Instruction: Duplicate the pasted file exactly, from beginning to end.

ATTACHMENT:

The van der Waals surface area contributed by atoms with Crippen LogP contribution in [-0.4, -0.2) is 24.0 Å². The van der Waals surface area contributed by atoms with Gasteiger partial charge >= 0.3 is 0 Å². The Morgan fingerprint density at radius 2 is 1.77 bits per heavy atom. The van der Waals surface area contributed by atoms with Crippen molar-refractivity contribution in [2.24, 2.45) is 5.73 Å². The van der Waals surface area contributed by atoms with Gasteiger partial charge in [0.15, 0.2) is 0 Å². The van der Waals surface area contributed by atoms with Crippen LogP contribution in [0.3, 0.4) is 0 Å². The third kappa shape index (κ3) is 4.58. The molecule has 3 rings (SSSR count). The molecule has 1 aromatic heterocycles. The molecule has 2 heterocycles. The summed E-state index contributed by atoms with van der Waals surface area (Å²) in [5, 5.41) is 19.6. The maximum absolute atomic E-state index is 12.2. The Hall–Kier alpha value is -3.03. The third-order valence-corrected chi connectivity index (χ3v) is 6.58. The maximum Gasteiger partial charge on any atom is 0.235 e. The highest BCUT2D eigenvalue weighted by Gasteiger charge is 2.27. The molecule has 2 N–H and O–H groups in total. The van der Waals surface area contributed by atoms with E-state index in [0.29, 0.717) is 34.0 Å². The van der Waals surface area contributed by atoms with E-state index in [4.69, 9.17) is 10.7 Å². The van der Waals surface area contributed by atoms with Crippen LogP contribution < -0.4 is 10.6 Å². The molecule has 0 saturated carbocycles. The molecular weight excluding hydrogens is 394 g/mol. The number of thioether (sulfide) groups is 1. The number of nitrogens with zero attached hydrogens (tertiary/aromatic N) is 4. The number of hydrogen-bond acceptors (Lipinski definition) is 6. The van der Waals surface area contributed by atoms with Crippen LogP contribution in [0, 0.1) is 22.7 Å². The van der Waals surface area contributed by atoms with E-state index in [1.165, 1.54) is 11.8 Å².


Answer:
The van der Waals surface area contributed by atoms with Crippen LogP contribution in [-0.4, -0.2) is 24.0 Å². The van der Waals surface area contributed by atoms with Gasteiger partial charge >= 0.3 is 0 Å². The Morgan fingerprint density at radius 2 is 1.77 bits per heavy atom. The van der Waals surface area contributed by atoms with Crippen molar-refractivity contribution in [2.24, 2.45) is 5.73 Å². The van der Waals surface area contributed by atoms with Gasteiger partial charge in [0.15, 0.2) is 0 Å². The van der Waals surface area contributed by atoms with Crippen LogP contribution in [0.3, 0.4) is 0 Å². The third kappa shape index (κ3) is 4.58. The molecule has 3 rings (SSSR count). The molecule has 1 aromatic heterocycles. The molecule has 2 heterocycles. The summed E-state index contributed by atoms with van der Waals surface area (Å²) in [5, 5.41) is 19.6. The maximum absolute atomic E-state index is 12.2. The Hall–Kier alpha value is -3.03. The third-order valence-corrected chi connectivity index (χ3v) is 6.58. The maximum Gasteiger partial charge on any atom is 0.235 e. The highest BCUT2D eigenvalue weighted by Gasteiger charge is 2.27. The molecule has 2 N–H and O–H groups in total. The van der Waals surface area contributed by atoms with E-state index in [0.29, 0.717) is 34.0 Å². The van der Waals surface area contributed by atoms with E-state index in [4.69, 9.17) is 10.7 Å². The van der Waals surface area contributed by atoms with Crippen LogP contribution < -0.4 is 10.6 Å². The molecule has 0 saturated carbocycles. The molecular weight excluding hydrogens is 394 g/mol. The number of thioether (sulfide) groups is 1. The number of nitrogens with zero attached hydrogens (tertiary/aromatic N) is 4. The number of hydrogen-bond acceptors (Lipinski definition) is 6. The van der Waals surface area contributed by atoms with Crippen LogP contribution in [0, 0.1) is 22.7 Å². The van der Waals surface area contributed by atoms with E-state index in [1.165, 1.54) is 11.8 Å².